One last point I'll mention here is retrocharacterization. Whenever we discover something new about a character's interests or history (Paris' love of the sea, say, or Chakotay's boxing hobby), the inevitable response from critics is "Yeah right! If this is so important to him, why haven't we seen it before?" That sounds reasonable on paper, but it's not really how life works. Talking with a friend the other day, I was startled to learn that she was an avid clarinetist -- and she was startled to learn the same about me. We've known each other quite a while now, it just hadn't come up. Is it such a stretch for the same to happen with a TV character when we've only seen snippets of his life?

If Looks Could Kill, They'd Get the Chair


(Here, have another package on the house. Maybe these ones will be less stale.) The next category is visual effects, and there's not much debating the fact that Voyager's are the absolute best in the business. "Who cares?" cry the bashers. "FX=nothing. Writing=everything. Therefore Voyager=crap. Q.E.D." Hard as it is to argue with such an airtight chain of reasoning, I beg to differ. TV is an attempt to appeal not just to the mind but to two senses: hearing and sight. A show with off-key music or shoestring-budget visuals is just not going to be as enjoyable to watch as one whose production values are as good as it gets. (It helps to have a budget the size of Mexico, of course.) I think Voyager's effects are an important factor in deciding whether or not the show was worthwhile -- it may just be packaging, but good packaging does help.

The Write Stuff


(Yes, there are instructions on the package. "Open and eat." What?...well, yeah, it's pretty obvious, but you'd be surprised how many people get stumped.) So how has Voyager done with plots? This may be the most relative of the categories, with each viewer having a completely different set of opinions. There are a few constants. Pretty much everybody thinks "Caretaker" is a great episode. Pretty much everybody but Rob McNeill thinks "Threshold" stinks like a rotten fajita. But there's a lot of variation with most of the episodes. Can we make any absolute judgements here?

Actually, I think we can make a couple. One plot thing that's not a matter of opinion is originality: either a story resembles past tales or it doesn't. And this is an area where Voyager does not always smell like roses. Granted, there's a heckuva lot of Trek content to avoid repeating, but far too many elements of VOY episodes have just plain been done. Take "Fair Haven," for example. Crewman falls for a hologram? Seen it. "Booby Trap." Janeway falls for a hologram? Seen that too. "Persistence of Vision." Captain must decide if a relationship compromises the leadership role? Seen it. "Lessons." The episode had a few original aspects, but too often it felt like a hodgepodge of Treks gone by. Likewise, Voyager has a bad habit of falling back on series clichés (stubborn aliens, shuttle crashes, convenient Borg technology) and franchise clichés (holodeck breakdowns, spatial anomalies, artifical sentience debates).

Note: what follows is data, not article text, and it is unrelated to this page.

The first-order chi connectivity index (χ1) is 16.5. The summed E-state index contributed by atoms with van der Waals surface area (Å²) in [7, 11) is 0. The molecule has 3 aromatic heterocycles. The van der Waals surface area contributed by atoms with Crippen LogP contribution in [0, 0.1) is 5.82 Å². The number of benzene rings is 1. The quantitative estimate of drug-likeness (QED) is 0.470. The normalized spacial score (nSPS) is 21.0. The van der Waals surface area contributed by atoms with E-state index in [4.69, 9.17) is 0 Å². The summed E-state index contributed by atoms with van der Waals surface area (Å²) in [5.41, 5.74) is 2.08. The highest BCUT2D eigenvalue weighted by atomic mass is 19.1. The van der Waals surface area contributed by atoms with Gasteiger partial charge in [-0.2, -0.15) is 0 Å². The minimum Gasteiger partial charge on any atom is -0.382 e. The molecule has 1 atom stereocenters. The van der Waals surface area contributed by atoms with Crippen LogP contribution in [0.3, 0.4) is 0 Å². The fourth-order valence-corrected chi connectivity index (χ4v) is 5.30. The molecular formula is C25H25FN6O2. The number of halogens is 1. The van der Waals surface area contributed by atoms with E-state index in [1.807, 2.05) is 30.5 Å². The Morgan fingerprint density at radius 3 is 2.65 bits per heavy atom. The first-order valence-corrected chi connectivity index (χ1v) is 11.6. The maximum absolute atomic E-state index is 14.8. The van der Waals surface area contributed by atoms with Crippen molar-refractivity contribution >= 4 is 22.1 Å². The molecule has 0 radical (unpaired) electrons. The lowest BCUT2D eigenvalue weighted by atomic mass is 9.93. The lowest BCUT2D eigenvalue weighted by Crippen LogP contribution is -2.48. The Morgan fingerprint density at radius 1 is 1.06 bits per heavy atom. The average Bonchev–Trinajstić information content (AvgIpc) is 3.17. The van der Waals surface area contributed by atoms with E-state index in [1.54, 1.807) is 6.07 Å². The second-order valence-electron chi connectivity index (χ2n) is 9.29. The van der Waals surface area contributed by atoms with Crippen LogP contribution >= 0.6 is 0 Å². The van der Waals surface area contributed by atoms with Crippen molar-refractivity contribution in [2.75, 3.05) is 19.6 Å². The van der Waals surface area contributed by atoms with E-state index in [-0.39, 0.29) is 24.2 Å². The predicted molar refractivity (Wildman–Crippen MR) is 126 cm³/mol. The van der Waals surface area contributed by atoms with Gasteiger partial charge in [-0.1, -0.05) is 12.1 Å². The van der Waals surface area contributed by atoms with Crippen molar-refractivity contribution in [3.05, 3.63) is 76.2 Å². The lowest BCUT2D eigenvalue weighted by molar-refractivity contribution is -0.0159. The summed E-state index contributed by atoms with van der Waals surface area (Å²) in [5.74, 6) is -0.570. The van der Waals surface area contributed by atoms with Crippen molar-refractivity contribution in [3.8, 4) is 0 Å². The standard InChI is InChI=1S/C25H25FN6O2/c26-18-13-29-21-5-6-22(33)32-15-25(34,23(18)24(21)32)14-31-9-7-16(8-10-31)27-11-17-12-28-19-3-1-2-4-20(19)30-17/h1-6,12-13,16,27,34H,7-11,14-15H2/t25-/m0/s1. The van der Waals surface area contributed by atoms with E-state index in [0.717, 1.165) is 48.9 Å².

Another non-relative aspect of plotting is coherence, i.e. how well the story holds together. Fortunately, Voyager's record here isn't bad -- uneven, but not bad. Yes, there were some nonsense plots like "Spirit Folk," filled with holes you could fly a Voth city-ship through (holograms shooting out their own safety protocols, anyone?). But that was an extreme case, and there weren't too many like it; the average Voyager episode made pretty good sense internally.

Then there's complexity. Basically, this is about how well the plot avoids predictable turns and creates situations that challenge the characters. Is the plot too obvious? Does it provide easy answers? Is the ending a cop-out? And so on. Here, at last, is a category where Voyager does really well. There were episodes like "Counterpoint" and "Projections" whose plots took unexpected turns; there were episodes like "Tuvix" and "Nothing Human" which put the hero in a dilemma with no right answer; there were episodes like "Course: Oblivion" and "Latent Image" whose endings were somewhat bleak, but honest. Don't get me wrong -- there were exceptions, ranging from failed attempts at unpredictability ("Prophecy") to pure action episodes ("Basics, Part I"). But more often than not, Voyager's plots made the effort to put the characters in tough situations and to be fair in resolving the situations.